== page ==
With the holidays at hand, cheers to “family who are friends and friends who are family.” (My favorite Irish toast.)
Cheers “To alcohol! The cause of — and solution to — all of life’s problems.” (Homer Simpson’s favorite toast.)
Cheers to long friendships, and to tall drinks,
Cheers to the fortunate, the homeless, the shrinks.
Cheers to the leftovers, long may they live,
Cheers to the charities, long may we give.
Cheers to old treasures, the candles, the ladles,
Cheers to our dogs cleaning up under tables.
Cheers to the blush in the trees, the crisp of the turkey,
Cheers to the kids coming home — Boston to Berkeley.
Cheers to our guests, the orphans, the light,
Cheers to raiding the fridge at midnight.
Cheers to your childhood … the street where you grew,
Cheers to old classmates and the snowballs you threw.
Cheers to the Lions, the Cowboys, the Colts,
Cheers to anyone who can find my remote.
Cheers to pumpkin spice, on-time flights and fun,
Cheers to the pastors, the rabbis, the nuns.
Cheers to the thighs, the wings from the gobblers,
Cheers to the grandmas, the grandpas, the toddlers.
Cheers to Irving and Atwood and Twain,
Cheers to the Beatles, Boz Scaggs and Coltrane.
Cheers to the gravy, the stuffing, some pheasant,
Cheers to a day we can live in the present.
Cheers to the Christmas lights, the shopping, the clatter,
Cheers to your dad, half drunk on a ladder.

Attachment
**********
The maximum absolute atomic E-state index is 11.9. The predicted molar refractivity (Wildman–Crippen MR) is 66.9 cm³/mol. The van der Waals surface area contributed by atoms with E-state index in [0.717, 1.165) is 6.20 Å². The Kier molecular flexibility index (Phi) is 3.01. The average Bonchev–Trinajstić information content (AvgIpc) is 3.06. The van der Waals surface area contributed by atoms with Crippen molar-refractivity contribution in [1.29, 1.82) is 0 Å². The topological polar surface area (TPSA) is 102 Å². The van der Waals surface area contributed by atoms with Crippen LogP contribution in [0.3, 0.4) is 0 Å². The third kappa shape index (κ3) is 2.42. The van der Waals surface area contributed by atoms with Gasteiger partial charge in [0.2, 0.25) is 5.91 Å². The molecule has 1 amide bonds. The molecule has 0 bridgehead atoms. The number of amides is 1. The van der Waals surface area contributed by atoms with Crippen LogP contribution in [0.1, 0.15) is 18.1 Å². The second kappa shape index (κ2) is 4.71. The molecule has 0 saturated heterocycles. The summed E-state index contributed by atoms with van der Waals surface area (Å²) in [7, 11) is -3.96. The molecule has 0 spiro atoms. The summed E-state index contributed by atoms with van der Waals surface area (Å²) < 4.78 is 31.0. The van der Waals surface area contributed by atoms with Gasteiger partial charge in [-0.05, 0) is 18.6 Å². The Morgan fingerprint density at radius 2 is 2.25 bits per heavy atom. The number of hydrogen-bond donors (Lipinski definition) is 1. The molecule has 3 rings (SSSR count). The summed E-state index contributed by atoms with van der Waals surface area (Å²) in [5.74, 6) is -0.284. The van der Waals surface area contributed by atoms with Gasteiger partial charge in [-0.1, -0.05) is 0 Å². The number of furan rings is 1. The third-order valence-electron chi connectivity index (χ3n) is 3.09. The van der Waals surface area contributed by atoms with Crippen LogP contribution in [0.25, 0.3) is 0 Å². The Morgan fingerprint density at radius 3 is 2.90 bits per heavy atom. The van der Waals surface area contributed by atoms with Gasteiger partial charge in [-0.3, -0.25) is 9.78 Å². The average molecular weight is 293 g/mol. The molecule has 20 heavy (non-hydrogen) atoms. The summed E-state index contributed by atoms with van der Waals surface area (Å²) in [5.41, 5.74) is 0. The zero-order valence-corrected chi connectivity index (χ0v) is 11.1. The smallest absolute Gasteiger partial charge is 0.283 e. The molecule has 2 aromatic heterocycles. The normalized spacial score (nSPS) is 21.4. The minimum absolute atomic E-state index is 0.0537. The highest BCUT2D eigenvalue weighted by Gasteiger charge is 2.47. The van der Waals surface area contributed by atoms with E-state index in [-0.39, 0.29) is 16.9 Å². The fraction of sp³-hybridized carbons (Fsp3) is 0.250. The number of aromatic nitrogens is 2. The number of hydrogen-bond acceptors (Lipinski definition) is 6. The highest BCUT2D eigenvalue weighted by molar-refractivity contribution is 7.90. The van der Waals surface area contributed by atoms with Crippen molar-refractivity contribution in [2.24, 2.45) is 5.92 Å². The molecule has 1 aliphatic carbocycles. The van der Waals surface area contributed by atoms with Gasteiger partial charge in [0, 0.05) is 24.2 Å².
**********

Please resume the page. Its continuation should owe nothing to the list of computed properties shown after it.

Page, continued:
By the way, extra big cheers to “Planes, Trains and Automobiles,” a movie that has done for Thanksgiving what “It’s a Wonderful Life” did for Christmas.
My buddy Bekkala believes that the most-satisfying scene in movie history is the one of Steve Martin and John Candy lugging that trunk down a snowy street. He also points out all the little touches director John Hughes used throughout. “Yes, the devil is in the details, but sometimes so are the saints,” my friend says. Amen.
Cheers to Pie Town, New Mexico … Lick Skillet, Tennessee,
Cheers to the places we’ll roam, you and me.
Cheers to Uncle Burp, the cousins, their mates,
Cheers to the casseroles, the stuffing, Catty Cakes.
Cheers to the principals, the teachers, the cops,
Cheers to the nurses, and docs who wear Crocs.
Cheers to adulting, the children, the kids,
Cheers to high horses, low-riders, long bibs.
Cheers to the mothers destroying the kitchens,
Cheers to their helpers, the basting, the bitchin’.
Cheers to the touchdowns, first downs and quick passes,
Cheers to that silver-haired girl in thick glasses.
Cheers to the dude who cut me off on Van Nuys,
Cheers to the tailgater who hopes that I die.
This year, I’m cheering everyone — the rude, the lewd, the simply misguided. Even the sanctimonious scolds who dismiss Thanksgiving as a misplaced celebration of colonization. Forgive them, because they have no context, no sense of manifest destiny, or the courage that it takes to explore.
To me, Thanksgiving represents tolerance, gratitude and appreciation. Ultimately, it is our melting-pot holiday. The very first feast was a milestone, a template … the first time families shared recipes, rubbed elbows … laughed. On Thanksgiving, we should all “try to be the rainbow in someone’s cloud.” (Maya Angelou)
Cheers to lost loved ones we’ll always remember,
Cheers to the close friends we’ll see this December.
Cheers to the beers, the bourbons, the rums,
Cheers to antacids, Alka-Seltzer and Tums.
Cheers to big causes and people who care,
Cheers to cold places and long underwear.
Cheers to the quiet, the awkward, the shy,
Cheers to the extroverts, the braggarts, the pie.
Cheers to all of us, our differences don’t matter,
Just accept and forgive — and please pass me that platter.
Email the columnist at Letters@ChrisErskineLA.com. For past columns, books and holiday gifts, please go to his website ChrisErskineLA.com.